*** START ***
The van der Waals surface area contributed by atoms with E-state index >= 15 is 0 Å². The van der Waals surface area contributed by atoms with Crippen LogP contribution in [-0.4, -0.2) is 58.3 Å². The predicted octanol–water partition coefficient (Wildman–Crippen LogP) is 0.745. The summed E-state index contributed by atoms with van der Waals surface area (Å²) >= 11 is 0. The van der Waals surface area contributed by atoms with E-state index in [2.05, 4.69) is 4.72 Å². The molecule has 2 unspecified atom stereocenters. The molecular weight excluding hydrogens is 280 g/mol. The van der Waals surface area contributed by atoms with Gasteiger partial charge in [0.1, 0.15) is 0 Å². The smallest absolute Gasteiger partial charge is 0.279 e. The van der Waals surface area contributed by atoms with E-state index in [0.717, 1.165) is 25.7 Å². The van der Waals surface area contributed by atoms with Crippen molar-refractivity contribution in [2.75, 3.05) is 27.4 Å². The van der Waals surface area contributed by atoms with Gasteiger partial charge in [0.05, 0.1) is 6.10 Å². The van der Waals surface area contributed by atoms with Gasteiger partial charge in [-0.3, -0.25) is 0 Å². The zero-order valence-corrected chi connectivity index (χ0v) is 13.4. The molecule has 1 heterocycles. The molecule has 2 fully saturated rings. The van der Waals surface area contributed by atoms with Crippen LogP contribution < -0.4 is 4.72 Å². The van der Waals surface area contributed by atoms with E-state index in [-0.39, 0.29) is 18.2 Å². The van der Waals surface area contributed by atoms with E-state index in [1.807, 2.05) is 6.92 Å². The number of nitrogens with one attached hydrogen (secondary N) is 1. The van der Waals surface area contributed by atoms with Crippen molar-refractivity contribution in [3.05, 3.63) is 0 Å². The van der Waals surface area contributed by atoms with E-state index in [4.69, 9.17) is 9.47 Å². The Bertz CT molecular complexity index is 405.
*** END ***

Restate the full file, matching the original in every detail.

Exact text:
The van der Waals surface area contributed by atoms with E-state index >= 15 is 0 Å². The van der Waals surface area contributed by atoms with Crippen LogP contribution in [-0.4, -0.2) is 58.3 Å². The predicted octanol–water partition coefficient (Wildman–Crippen LogP) is 0.745. The summed E-state index contributed by atoms with van der Waals surface area (Å²) >= 11 is 0. The van der Waals surface area contributed by atoms with E-state index in [2.05, 4.69) is 4.72 Å². The molecule has 2 unspecified atom stereocenters. The molecular weight excluding hydrogens is 280 g/mol. The van der Waals surface area contributed by atoms with Gasteiger partial charge in [0.1, 0.15) is 0 Å². The smallest absolute Gasteiger partial charge is 0.279 e. The van der Waals surface area contributed by atoms with E-state index in [0.717, 1.165) is 25.7 Å². The van der Waals surface area contributed by atoms with Crippen molar-refractivity contribution in [2.75, 3.05) is 27.4 Å². The van der Waals surface area contributed by atoms with Gasteiger partial charge in [0.05, 0.1) is 6.10 Å². The van der Waals surface area contributed by atoms with Gasteiger partial charge in [-0.3, -0.25) is 0 Å². The zero-order valence-corrected chi connectivity index (χ0v) is 13.4. The molecule has 1 heterocycles. The molecule has 2 fully saturated rings. The van der Waals surface area contributed by atoms with Crippen LogP contribution < -0.4 is 4.72 Å². The van der Waals surface area contributed by atoms with E-state index in [-0.39, 0.29) is 18.2 Å². The van der Waals surface area contributed by atoms with E-state index in [1.807, 2.05) is 6.92 Å². The number of nitrogens with one attached hydrogen (secondary N) is 1. The van der Waals surface area contributed by atoms with Crippen molar-refractivity contribution in [3.05, 3.63) is 0 Å². The van der Waals surface area contributed by atoms with E-state index in [4.69, 9.17) is 9.47 Å². The Bertz CT molecular complexity index is 405.